Critically Evaluate, in Relation to the Common Law Duty of Care, the Liability of Employers for Psychiatric Illnesses Suffered by Employees and Arising as the Result of Employees Being Made to Work Under Stressful Conditions.

1469 Words Nov 22nd, 2011 6 Pages
Critically evaluate, in relation to the common law duty of care, the liability of employers for psychiatric illnesses suffered by employees and arising as the result of employees being made to work under stressful conditions: Business corporations are instituted for the primary purpose of economic gain. Often, as the pressure to show impressive profits in each financial quarter increases, it is the workforce who are put under undue stress. Ranging from unreasonably high productivity standards, to sub-standard and hazardous work environments, workers face several potential risks to their mental and physical health. The paradox lies in the fact that an unhealthy and burnt-out workforce is less productive than that which is relaxed and …show more content…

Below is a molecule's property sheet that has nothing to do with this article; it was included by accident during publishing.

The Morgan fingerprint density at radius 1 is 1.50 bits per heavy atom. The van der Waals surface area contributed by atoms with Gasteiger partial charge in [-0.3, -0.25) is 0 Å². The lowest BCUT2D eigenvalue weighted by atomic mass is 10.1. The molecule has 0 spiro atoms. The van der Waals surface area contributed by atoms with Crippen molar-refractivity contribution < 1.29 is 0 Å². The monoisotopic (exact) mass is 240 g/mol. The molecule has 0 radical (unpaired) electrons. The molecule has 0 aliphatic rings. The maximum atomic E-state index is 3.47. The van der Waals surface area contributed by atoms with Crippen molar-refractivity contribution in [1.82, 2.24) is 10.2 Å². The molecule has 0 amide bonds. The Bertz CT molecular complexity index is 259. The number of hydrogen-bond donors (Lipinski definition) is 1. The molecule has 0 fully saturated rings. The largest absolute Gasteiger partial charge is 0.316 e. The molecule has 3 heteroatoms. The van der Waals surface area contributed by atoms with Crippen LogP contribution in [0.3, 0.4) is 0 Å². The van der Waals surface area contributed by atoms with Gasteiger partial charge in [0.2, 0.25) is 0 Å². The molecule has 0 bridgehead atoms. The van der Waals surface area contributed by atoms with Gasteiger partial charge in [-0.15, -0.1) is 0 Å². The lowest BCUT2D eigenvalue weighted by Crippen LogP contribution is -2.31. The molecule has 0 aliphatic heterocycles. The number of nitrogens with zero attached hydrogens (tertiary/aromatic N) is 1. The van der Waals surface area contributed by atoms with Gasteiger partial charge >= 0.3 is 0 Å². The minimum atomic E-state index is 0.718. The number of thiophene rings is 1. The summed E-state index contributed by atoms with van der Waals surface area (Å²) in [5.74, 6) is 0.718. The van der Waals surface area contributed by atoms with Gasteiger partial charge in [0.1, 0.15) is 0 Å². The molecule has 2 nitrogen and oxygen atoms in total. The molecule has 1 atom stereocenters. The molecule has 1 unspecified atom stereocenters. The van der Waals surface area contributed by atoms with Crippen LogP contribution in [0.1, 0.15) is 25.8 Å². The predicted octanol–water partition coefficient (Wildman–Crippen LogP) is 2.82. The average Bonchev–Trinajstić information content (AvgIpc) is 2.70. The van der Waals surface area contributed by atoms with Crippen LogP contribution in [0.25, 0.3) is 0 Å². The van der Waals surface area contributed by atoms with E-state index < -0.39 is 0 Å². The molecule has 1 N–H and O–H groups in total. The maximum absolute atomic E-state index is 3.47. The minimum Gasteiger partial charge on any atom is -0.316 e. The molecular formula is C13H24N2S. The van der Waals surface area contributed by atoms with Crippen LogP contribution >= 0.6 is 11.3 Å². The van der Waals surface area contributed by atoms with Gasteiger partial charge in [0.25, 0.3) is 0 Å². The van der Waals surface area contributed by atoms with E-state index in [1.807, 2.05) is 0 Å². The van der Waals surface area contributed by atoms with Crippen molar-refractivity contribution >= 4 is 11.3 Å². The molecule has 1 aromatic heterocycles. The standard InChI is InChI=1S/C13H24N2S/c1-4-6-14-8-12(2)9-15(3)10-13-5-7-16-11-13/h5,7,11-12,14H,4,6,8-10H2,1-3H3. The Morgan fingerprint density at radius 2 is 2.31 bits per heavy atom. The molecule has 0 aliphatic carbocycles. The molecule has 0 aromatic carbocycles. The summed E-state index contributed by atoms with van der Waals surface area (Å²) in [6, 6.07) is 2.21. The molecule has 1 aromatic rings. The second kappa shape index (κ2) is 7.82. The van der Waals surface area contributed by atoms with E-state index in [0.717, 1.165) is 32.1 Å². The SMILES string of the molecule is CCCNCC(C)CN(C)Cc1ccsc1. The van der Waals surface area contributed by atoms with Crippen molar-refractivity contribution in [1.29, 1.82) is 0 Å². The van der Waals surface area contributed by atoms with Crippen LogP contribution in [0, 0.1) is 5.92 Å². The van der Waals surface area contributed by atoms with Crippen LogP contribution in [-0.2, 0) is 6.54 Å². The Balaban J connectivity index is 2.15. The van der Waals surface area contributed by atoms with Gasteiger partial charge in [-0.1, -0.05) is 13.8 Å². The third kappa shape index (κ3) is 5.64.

In addition to dealing with hostility from enemy combatants, British troops are prone to getting bullied by those higher up the chain of command. According to the “Commons Defence Committee's investigation into the functioning of Armed Forces, there is 'insufficient awareness' of duty of care policy throughout the entire chain of command. For far too long, duty of care has not received the attention it deserves. The Army, in particular, now needs to grasp the nettle of their duty of care.” (Cordon & Gammell, 2005, p.16 )

The laws applicable in United Kingdom are generally noted to be comprehensive; and the region is known to be very safe in terms of worker safety and worker care. Yet, there have always been systemic failures to prevent worker stress. Some leeway can be given to account for the fact that corporate laws have not been redesigned to fit the knowledge-based economy of the UK. Many 'duty of care' laws existing today were first drafted during the industrial age, when manufacturing of goods was the mainstay of the economy. But as the Information Technology revolution happened toward the end of the last century, and as sedentary, desk-based jobs became the norm, unexpected lifestyle changes were imposed on the workforce. Business leaders have not apparently foreseen the health consequences of such lifestyles; or even if they had, did not take the issue seriously. (Murphy & Cooper, 2000)

What public awareness exists

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